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Posts Tagged ‘Gulf of Alaska’

Powerful Earthquake Strikes N of Anchorage, Alaska

Posted by feww on November 30, 2018

DBB – 113002

M7.0 Earthquake Causes Major Infrastructure Damage in Anchorage –Police

Tsunami Warning Cancelled.

Alaska Governor Issues a Disaster Declaration

Earthquake Details [USGS]

Magnitude: 7.0 mww – 13km N of Anchorage, Alaska
Location: 61.340°N 149.937°W
Depth: 40.9 km
Time: 2018-11-30 17:29:28 (UTC)

Largest aftershock as of posting: 5.7 ml [13 aftershocks reported as of Fri 10:35 am AKST]

Felt Reports: 702 [as of Fri 10:35 am AKST]

Earthquakes reported in Alaska so far this year: 43,889

Notable Earthquakes since 1964

PAGER: ORANGE
Shake Map: Orange
[Significant damage is likely and the disaster is potentially widespread. Estimated economic losses are less than 1% of GDP of the United States. Past events with this alert level have required a regional or national level response.]

Estimated Economic Losses

[Significant damage is likely and the disaster is potentially widespread. Estimated economic losses are less than 1% of GDP of the United States. Past events with this alert level have required a regional or national level response.]

https://earthquake.usgs.gov/realtime/product/losspager/us1000hyfh/us/1543606705926/alertecon.pdf


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FIRE-EARTH EARTHQUAKE FORECASTS

Detailed FIRE-EARTH Forecast for the regions including nearby seismicity available via FIRE-EARTH PULSARS.


 

FIRE-EARTH Top Ten Alerts – Revised

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Latest FIRE-EARTH DIRECTIVES, ALERTS, FORECASTS, BULLETINS and MESSAGES available via FIRE-EARTH PULSARS.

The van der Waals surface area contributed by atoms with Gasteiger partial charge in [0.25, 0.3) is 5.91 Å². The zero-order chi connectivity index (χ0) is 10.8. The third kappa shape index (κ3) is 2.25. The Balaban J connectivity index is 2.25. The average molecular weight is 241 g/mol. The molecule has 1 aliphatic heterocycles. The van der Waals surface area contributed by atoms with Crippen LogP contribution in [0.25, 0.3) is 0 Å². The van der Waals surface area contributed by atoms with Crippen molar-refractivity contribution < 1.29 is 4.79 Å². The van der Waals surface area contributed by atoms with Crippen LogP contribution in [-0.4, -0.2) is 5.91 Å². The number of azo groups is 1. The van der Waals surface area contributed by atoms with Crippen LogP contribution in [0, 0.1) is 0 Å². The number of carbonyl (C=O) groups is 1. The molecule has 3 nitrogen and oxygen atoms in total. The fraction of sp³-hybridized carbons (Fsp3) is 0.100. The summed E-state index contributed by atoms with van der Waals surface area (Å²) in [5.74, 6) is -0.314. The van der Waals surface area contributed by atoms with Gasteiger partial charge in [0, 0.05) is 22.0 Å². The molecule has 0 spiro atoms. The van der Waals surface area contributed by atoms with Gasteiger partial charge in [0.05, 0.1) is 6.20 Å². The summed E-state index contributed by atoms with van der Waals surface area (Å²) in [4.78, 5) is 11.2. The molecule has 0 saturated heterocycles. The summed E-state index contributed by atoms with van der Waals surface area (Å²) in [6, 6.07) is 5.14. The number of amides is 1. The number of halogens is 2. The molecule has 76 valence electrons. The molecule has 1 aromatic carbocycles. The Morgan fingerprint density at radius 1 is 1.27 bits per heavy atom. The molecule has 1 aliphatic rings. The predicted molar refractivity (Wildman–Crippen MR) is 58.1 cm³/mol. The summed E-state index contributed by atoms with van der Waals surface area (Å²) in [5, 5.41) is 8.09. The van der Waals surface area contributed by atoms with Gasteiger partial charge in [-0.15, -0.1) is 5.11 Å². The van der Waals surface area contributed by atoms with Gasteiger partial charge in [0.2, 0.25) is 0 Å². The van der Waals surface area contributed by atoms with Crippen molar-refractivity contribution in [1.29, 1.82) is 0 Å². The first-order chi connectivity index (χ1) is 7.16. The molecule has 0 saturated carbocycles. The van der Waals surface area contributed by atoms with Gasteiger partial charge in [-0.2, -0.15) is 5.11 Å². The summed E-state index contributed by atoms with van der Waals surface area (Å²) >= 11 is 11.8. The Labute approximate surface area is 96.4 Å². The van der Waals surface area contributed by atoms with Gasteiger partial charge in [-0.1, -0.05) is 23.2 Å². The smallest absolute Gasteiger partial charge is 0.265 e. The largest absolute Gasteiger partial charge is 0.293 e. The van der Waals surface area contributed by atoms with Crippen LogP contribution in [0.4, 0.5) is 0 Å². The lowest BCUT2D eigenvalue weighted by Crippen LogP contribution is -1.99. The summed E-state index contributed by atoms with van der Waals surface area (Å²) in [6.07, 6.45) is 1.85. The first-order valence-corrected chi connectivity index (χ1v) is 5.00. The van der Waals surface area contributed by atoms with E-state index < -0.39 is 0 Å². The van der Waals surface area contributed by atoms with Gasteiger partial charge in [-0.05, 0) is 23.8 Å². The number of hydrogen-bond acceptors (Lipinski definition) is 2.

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Tsunami Warning – Gulf of Alaska

Posted by feww on January 23, 2018

KMPH – 012302
Copy: FSCT

M 7.9 earthquake strikes 280km SE of Kodiak, Alaska —USGS

Magnitude (uncertainty):  7.9 mww (± 0.1)
Location: 56.046°N ,149.073°W (± 5.9 km)
Depth 25.0 km (± 1.8)
Origin Time: 2018-01-23 09:31:42.940 UTC
Region: GULF OF ALASKA
Source: USGS

 

Canada:

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Die-off of Large Whales Continues in Gulf of Alaska

Posted by feww on October 1, 2015

Dozens of whales found dead in Gulf of Alaska

At least 34 large whales including humpback, fin and gray whales have been found dead around the islands of the western Gulf of Alaska and the southern shoreline of the Alaska Peninsula since May 2015.

NOAA declared the recent deaths an unusual mortality event (UME) in August. An UME is a stranding event that is unforeseen, involving a significant die-off of a marine mammal population, and demanding immediate response.

“NOAA Fisheries scientists and partners are very concerned about the large number of whales stranding in the western Gulf of Alaska in recent months,” said Dr. Teri Rowles, NOAA Fisheries’ marine mammal health and stranding response coordinator.

“Large whale UMEs are the most difficult UMEs to deal with, principally because the animals are floating and rarely beached and we have a difficult time getting to the carcasses to actually examine them.”

Biotoxins cannot be ruled out, despite one sample testing negative, Rowles added. “It’s my understanding that sea surface water and air temperatures in the Gulf of Alaska have been high, and that always concerns us because that means there’s probably a change in overall pathogen exposure—possibly HABs and other factors.”